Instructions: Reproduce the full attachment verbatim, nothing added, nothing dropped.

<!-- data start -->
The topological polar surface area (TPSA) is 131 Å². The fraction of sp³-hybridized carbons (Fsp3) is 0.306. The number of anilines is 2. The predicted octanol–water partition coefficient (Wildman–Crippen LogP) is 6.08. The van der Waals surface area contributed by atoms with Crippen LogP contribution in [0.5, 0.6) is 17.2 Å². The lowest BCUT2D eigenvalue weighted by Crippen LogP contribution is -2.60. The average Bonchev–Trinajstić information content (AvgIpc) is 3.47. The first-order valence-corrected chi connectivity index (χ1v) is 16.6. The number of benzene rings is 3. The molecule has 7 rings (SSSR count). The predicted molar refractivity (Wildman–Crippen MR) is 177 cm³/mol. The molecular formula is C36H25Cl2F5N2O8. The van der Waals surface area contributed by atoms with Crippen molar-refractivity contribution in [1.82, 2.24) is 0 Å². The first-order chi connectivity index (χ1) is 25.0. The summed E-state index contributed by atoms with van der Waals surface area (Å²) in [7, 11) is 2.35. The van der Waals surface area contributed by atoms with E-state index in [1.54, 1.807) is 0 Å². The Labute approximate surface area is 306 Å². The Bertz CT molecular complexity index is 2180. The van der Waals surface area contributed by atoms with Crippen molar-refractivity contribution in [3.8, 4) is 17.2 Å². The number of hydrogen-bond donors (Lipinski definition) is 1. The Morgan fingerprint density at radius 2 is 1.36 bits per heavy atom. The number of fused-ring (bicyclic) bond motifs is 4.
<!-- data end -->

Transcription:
The topological polar surface area (TPSA) is 131 Å². The fraction of sp³-hybridized carbons (Fsp3) is 0.306. The number of anilines is 2. The predicted octanol–water partition coefficient (Wildman–Crippen LogP) is 6.08. The van der Waals surface area contributed by atoms with Crippen LogP contribution in [0.5, 0.6) is 17.2 Å². The lowest BCUT2D eigenvalue weighted by Crippen LogP contribution is -2.60. The average Bonchev–Trinajstić information content (AvgIpc) is 3.47. The first-order valence-corrected chi connectivity index (χ1v) is 16.6. The number of benzene rings is 3. The molecule has 7 rings (SSSR count). The predicted molar refractivity (Wildman–Crippen MR) is 177 cm³/mol. The molecular formula is C36H25Cl2F5N2O8. The van der Waals surface area contributed by atoms with Crippen molar-refractivity contribution in [1.82, 2.24) is 0 Å². The first-order chi connectivity index (χ1) is 25.0. The summed E-state index contributed by atoms with van der Waals surface area (Å²) in [7, 11) is 2.35. The van der Waals surface area contributed by atoms with E-state index in [1.54, 1.807) is 0 Å². The Labute approximate surface area is 306 Å². The Bertz CT molecular complexity index is 2180. The van der Waals surface area contributed by atoms with Crippen molar-refractivity contribution in [3.8, 4) is 17.2 Å². The number of hydrogen-bond donors (Lipinski definition) is 1. The Morgan fingerprint density at radius 2 is 1.36 bits per heavy atom. The number of fused-ring (bicyclic) bond motifs is 4.